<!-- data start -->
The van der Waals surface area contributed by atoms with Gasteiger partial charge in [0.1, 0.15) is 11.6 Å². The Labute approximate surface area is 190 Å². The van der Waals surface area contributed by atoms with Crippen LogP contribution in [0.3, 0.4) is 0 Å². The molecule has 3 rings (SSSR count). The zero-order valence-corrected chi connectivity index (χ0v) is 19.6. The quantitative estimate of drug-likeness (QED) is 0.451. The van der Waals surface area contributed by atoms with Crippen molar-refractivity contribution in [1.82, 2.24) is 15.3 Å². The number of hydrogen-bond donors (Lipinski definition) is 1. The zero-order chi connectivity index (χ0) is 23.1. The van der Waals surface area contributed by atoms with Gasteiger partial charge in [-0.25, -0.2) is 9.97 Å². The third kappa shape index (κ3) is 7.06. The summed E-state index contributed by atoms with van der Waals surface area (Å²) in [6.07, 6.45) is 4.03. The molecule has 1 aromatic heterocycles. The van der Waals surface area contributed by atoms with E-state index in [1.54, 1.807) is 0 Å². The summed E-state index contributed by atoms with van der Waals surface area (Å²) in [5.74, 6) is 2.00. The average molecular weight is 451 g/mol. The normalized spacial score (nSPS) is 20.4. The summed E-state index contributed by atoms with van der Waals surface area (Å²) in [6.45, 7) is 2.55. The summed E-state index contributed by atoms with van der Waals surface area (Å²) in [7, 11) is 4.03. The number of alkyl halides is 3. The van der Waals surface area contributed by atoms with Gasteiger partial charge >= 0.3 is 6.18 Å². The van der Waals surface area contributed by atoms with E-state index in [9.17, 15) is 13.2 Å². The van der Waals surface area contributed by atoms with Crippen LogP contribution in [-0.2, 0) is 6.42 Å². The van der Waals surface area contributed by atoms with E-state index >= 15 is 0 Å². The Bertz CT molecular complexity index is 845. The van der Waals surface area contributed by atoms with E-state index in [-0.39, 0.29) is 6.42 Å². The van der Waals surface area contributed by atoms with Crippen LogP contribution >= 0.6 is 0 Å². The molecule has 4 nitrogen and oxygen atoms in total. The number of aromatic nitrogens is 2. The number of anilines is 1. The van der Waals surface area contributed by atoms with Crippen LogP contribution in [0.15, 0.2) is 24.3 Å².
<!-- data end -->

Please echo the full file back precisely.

The van der Waals surface area contributed by atoms with Gasteiger partial charge in [0.1, 0.15) is 11.6 Å². The Labute approximate surface area is 190 Å². The van der Waals surface area contributed by atoms with Crippen LogP contribution in [0.3, 0.4) is 0 Å². The molecule has 3 rings (SSSR count). The zero-order valence-corrected chi connectivity index (χ0v) is 19.6. The quantitative estimate of drug-likeness (QED) is 0.451. The van der Waals surface area contributed by atoms with Crippen molar-refractivity contribution in [1.82, 2.24) is 15.3 Å². The number of hydrogen-bond donors (Lipinski definition) is 1. The zero-order chi connectivity index (χ0) is 23.1. The van der Waals surface area contributed by atoms with Gasteiger partial charge in [-0.25, -0.2) is 9.97 Å². The third kappa shape index (κ3) is 7.06. The summed E-state index contributed by atoms with van der Waals surface area (Å²) in [6.07, 6.45) is 4.03. The molecule has 1 aromatic heterocycles. The van der Waals surface area contributed by atoms with E-state index in [1.54, 1.807) is 0 Å². The summed E-state index contributed by atoms with van der Waals surface area (Å²) in [5.74, 6) is 2.00. The average molecular weight is 451 g/mol. The normalized spacial score (nSPS) is 20.4. The summed E-state index contributed by atoms with van der Waals surface area (Å²) in [6.45, 7) is 2.55. The summed E-state index contributed by atoms with van der Waals surface area (Å²) in [7, 11) is 4.03. The number of alkyl halides is 3. The van der Waals surface area contributed by atoms with Gasteiger partial charge >= 0.3 is 6.18 Å². The van der Waals surface area contributed by atoms with E-state index in [9.17, 15) is 13.2 Å². The van der Waals surface area contributed by atoms with Crippen LogP contribution in [-0.2, 0) is 6.42 Å². The van der Waals surface area contributed by atoms with E-state index >= 15 is 0 Å². The Bertz CT molecular complexity index is 845. The van der Waals surface area contributed by atoms with E-state index in [-0.39, 0.29) is 6.42 Å². The van der Waals surface area contributed by atoms with Crippen LogP contribution >= 0.6 is 0 Å². The molecule has 4 nitrogen and oxygen atoms in total. The number of aromatic nitrogens is 2. The number of anilines is 1. The van der Waals surface area contributed by atoms with Crippen LogP contribution in [0.15, 0.2) is 24.3 Å².